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dc.contributor.authorGarrido, Maria
dc.contributor.authorRissolai, Gabriel
dc.contributor.authorRastrelli, Milvia
dc.contributor.authorDiaz, Andrea
dc.contributor.authorRuíz, Jaime A.
dc.date.accessioned2010-11-02T19:04:42Z
dc.date.available2010-11-02T19:04:42Z
dc.date.issued2009-10
dc.identifier.citationGarrido, M., Rissola, G., Rastrelli, M., Diaz, A., & Ruiz, J. (2009). Immigrant women, e-skills, and employability in Europe: The case of Hungary, Italy, the Netherlands, Romania, and Spain. Seattle: Technology & Social Change Group, University of Washington.en_US
dc.identifier.urihttp://hdl.handle.net/1773/16288
dc.description.abstractThere is much research on the role of e-skills in advancing employability among disadvantaged groups, but little is known about the way in which these skills can promote the economic integration of immigrant women in the European Union, or how improving digital competencies and access to computers and the internet can foster social inclusion. This study contributes to filling this gap, investigating the role of e-skills in advancing the employability of immigrant women in four countries: Hungary, Italy, the Netherlands, and Spain. Romania is included for comparison, as a source of migrants. The conceptual framework builds on Amartya Sen’s capabilities approach, as well as on the European Union's Framework on Key Competences for Lifelong Learning. Based on a survey of 375 immigrant and 155 native-born women, and supplemented by interviews with staff at non-government organizations, this research examines three interrelated paths that, we argue, lead to improved employability: education and lifelong earning, social inclusion, and cultural inclusion. Findings suggest that strengthening e-skills among immigrant women is an important factor in advancing along these three paths, potentially improving women’s position in the labor market. In addition, NGOs play an pivotal role in fostering social, economic, and cultural integration and in promoting many of the competencies identified by the European Union as critical to succeed in today’s labor market.en_US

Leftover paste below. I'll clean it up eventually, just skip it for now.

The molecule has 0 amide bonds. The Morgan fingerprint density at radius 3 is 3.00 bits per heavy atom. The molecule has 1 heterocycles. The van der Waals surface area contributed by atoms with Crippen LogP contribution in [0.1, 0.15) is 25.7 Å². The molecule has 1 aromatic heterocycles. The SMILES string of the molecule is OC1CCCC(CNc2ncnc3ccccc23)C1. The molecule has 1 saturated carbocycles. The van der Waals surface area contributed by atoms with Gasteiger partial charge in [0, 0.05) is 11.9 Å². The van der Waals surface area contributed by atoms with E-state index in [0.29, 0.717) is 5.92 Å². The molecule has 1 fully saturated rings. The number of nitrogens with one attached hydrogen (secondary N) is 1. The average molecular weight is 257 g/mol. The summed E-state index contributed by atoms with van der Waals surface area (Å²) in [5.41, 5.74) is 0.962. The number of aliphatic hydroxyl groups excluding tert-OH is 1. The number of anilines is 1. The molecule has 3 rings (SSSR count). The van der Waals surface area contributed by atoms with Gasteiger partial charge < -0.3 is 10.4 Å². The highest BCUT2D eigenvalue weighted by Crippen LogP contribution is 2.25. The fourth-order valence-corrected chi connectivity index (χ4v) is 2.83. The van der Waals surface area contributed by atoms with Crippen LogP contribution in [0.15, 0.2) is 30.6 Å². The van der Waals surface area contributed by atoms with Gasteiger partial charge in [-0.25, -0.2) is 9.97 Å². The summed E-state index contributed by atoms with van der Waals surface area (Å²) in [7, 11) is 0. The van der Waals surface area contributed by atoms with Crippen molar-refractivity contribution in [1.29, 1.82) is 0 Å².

dc.description.sponsorshipThis research was supported by a grant from Microsoft Community Affairs, under the Unlimited Potential Community Technology Skills Program.en_US
dc.language.isoenen_US
dc.publisherTechnology & Social Change Group (TASCHA)en_US
dc.relation.ispartofseriesTASCHA Research Report;
dc.subjecte-skillsen_US
dc.subjectimmigrant womenen_US
dc.subjectemployabilityen_US
dc.subjectICT skillsen_US
dc.subjectdigital competenciesen_US
dc.subjecttechnologyen_US
dc.titleImmigrant women, e-skills, and employability in Europe: The case of Hungary, Italy, the Netherlands, Romania, and Spainen_US
dc.typeTechnical Reporten_US


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